It’s happened time and again in Hendersonville and other cities. A large retailer like Kroger or Walmart decides to upgrade its operations by moving to another location, leaving behind an empty building and fewer potential customers for the remaining businesses in the area.
In May it was Kroger again. Having moved decades earlier from Imperial Boulevard to 170 E. Main Street, the new 102,000-square-foot store has recently brought new life to the former Kmart location less than a mile down Main Street.
Still, business owners left behind say they’re struggling and that they hope city leaders will do their part to make sure the once-heavily-trafficked area near Drakes Creek Park continues to thrive.
At issue is whether or not the city should grant a request to Kroger, who is leasing its former 170 E. Main Street building, to add general warehousing to the list of permitted uses for the building.
Kroger submitted plans to convert 8,890 square feet of the 59,000-square-foot building to offices and 25,000 square feet to warehousing/storage space. The remaining 25,000 square feet would be retail. Adjoining tenant spaces like Baskin Robbins and Pizza Hut are under separate ownership but in the same planned development.
Members of the Hendersonville Regional Planning Commission gave a nod to the request Jan. 2, but also voted that the change was significant enough to send to the city’s Board of Mayor and Aldermen for a vote on Jan. 23.
According to John Corbett, real estate manager for Kroger’s Nashville division, the company wants to use the space for a corporate disaster recovery facility in the event of a disaster at its Nashville corporate office. He said there would be far fewer trucks coming in and out of the facility than when the store was located there – roughly one a week.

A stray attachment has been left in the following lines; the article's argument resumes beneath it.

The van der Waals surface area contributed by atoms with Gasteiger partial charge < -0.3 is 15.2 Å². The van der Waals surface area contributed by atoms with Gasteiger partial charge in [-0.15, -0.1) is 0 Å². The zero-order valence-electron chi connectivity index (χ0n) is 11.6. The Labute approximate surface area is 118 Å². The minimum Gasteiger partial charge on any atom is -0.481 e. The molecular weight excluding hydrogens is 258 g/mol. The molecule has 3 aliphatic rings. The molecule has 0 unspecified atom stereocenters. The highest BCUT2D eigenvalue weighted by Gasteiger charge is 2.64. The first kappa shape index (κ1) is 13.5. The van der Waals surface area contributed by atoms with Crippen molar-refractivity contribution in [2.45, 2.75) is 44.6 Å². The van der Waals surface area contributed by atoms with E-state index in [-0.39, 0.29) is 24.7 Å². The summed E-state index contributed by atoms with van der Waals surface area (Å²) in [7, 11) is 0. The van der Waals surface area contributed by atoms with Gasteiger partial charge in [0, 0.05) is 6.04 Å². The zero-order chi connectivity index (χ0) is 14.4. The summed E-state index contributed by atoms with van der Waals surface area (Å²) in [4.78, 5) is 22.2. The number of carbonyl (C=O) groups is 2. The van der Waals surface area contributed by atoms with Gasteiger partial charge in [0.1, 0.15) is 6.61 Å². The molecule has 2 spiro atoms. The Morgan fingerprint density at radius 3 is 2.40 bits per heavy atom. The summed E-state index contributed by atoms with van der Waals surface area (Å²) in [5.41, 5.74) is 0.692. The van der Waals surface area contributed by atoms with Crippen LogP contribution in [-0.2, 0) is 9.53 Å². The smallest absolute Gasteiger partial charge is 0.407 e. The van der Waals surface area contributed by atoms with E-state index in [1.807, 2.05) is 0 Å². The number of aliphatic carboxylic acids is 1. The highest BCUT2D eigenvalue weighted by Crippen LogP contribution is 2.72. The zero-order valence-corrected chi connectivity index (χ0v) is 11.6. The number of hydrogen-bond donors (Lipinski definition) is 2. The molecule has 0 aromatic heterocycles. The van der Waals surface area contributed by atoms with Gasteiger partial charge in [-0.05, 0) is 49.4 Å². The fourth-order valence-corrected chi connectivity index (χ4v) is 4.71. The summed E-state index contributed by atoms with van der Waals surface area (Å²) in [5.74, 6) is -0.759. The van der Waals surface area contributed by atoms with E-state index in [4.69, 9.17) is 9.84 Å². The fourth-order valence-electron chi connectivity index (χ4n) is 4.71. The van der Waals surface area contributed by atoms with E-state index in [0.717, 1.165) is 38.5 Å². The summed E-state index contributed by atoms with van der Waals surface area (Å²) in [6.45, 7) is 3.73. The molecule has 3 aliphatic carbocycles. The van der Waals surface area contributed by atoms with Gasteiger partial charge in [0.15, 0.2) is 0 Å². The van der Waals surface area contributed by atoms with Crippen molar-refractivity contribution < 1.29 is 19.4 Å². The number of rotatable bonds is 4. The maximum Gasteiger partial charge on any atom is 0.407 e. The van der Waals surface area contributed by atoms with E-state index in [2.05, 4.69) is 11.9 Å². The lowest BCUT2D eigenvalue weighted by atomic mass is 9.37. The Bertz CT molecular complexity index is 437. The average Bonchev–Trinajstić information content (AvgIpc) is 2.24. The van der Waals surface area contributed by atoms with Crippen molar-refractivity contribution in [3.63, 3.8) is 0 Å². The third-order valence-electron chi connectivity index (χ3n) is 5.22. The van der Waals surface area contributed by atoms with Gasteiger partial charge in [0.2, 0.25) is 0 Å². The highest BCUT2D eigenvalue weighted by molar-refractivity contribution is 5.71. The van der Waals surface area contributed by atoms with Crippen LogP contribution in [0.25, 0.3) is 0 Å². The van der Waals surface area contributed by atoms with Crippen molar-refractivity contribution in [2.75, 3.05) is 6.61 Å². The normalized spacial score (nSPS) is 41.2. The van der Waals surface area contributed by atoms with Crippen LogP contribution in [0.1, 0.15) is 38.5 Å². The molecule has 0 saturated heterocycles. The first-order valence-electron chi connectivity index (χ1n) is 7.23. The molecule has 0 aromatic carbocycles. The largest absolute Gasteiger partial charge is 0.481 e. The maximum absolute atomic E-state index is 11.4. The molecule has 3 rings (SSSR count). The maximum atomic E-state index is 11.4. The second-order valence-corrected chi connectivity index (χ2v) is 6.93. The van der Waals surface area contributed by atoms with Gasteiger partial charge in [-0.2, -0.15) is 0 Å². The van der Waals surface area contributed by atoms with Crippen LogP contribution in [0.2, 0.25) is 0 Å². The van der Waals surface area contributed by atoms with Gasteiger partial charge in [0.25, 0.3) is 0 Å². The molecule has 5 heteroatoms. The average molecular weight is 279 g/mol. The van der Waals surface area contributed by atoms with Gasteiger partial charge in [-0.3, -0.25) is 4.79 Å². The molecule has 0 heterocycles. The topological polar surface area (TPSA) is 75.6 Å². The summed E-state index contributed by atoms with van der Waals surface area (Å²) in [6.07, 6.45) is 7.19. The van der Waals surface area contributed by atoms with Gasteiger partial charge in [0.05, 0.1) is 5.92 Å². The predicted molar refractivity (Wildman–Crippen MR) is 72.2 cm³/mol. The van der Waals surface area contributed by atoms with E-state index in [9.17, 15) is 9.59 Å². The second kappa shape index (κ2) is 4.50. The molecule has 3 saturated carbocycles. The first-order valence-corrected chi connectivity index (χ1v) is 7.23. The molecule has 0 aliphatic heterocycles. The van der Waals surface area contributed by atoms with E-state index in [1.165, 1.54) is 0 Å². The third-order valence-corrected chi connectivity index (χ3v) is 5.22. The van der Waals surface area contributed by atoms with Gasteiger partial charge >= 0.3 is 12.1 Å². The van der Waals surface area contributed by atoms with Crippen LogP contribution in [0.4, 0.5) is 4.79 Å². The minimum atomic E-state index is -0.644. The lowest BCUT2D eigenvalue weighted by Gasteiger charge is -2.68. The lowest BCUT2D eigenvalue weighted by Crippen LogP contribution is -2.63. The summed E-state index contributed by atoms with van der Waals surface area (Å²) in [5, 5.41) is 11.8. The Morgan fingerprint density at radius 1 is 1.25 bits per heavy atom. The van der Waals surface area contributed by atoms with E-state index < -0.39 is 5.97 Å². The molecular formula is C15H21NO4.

Corbett said the company has tried to lease the entire building, but there has been no interest. He has received interest, however from a few smaller retailers, and said the company would continue to find tenants to sublease to.
Owners of two local businesses said they’re concerned that allowing uses other than retail would continue to hurt their businesses.
“Our biggest concern is losing traffic,” said Black-eyed Pea owner Bob Langford. “We really need to maximize this property. We appreciate what Kroger has done for our community, but we want to make sure we have as much traffic in that area.”
Baskin Robbins owner Teresa Gravelle said her family-owned store has been at the same strip mall location as Kroger for more than two decades.
Since May, when Kroger moved to its new location across Main Street, Gravelle says she’s lost close to $50,000 in business.
Great Clips, another business in the strip mall, has announced it’s moving near the new Kroger at the end of the month.
“We all depend on traffic coming into that center,” said Gravelle. “That whole area there is still in the center of Hendersonville. I just hate to see it sit vacant. I would just like some good consideration for retail. I just don’t want to see another empty building in Hendersonville.”
Planning Commission member Kee Bryant-McCormick said she was disappointed Kroger had not found a tenant for the building.
“I remember when you guys came before us to get approval for the building across the street,” said Bryant-McCormick. “We expressly talked about what’s going to happen to your previous building. We did not want a cycle of this same concept because as you know… Kmart became blighted and we were saying we didn’t want that to happen across the street and you guys had a proposal at that point of what you thought would happen and it sounded really great and we were really excited.
“So I can’t help but be disappoint that we are here a year later addressing this same issue with another cycle of another property that we were hoping to not be at,” she added.
Planning Commission member Charles Lea said he hopes Kroger will consider other uses for the property like a governmental or educational facility, but moved to approve the added use request.
“Kroger has been a good corporate member of this community,” Lea said.
“My fear is without [Kroger] aggressively improving and marketing this space within another year when their lease runs out we could really have a vacant piece of unimproved property on our hands that could become an eyesore.”
City leaders are expected to vote on a resolution to amend the final development plan for the Drakes Creek Shopping Center at the Jan. 23 Board of Mayor and Aldermen meeting beginning at 7:30 p.m. at City Hall.